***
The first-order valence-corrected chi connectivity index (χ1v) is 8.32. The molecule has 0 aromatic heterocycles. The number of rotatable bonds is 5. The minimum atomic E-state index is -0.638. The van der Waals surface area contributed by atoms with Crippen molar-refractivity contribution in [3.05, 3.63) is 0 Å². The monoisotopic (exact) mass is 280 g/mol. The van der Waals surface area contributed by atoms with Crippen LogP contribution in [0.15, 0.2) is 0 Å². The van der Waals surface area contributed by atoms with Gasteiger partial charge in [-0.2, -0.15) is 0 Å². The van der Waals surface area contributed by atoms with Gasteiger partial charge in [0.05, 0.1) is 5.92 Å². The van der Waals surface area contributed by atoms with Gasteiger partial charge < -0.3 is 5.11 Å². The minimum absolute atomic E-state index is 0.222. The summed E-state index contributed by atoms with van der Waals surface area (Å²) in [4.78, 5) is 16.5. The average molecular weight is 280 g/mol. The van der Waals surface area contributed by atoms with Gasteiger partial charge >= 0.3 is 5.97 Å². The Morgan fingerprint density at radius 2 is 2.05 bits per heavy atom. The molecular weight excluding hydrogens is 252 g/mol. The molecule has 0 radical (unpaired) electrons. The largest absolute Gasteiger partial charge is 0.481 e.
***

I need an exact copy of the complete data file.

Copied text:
The first-order valence-corrected chi connectivity index (χ1v) is 8.32. The molecule has 0 aromatic heterocycles. The number of rotatable bonds is 5. The minimum atomic E-state index is -0.638. The van der Waals surface area contributed by atoms with Crippen molar-refractivity contribution in [3.05, 3.63) is 0 Å². The monoisotopic (exact) mass is 280 g/mol. The van der Waals surface area contributed by atoms with Crippen LogP contribution in [0.15, 0.2) is 0 Å². The van der Waals surface area contributed by atoms with Gasteiger partial charge in [-0.2, -0.15) is 0 Å². The van der Waals surface area contributed by atoms with Gasteiger partial charge in [0.05, 0.1) is 5.92 Å². The van der Waals surface area contributed by atoms with Gasteiger partial charge < -0.3 is 5.11 Å². The minimum absolute atomic E-state index is 0.222. The summed E-state index contributed by atoms with van der Waals surface area (Å²) in [4.78, 5) is 16.5. The average molecular weight is 280 g/mol. The van der Waals surface area contributed by atoms with Gasteiger partial charge >= 0.3 is 5.97 Å². The Morgan fingerprint density at radius 2 is 2.05 bits per heavy atom. The molecular weight excluding hydrogens is 252 g/mol. The molecule has 0 radical (unpaired) electrons. The largest absolute Gasteiger partial charge is 0.481 e.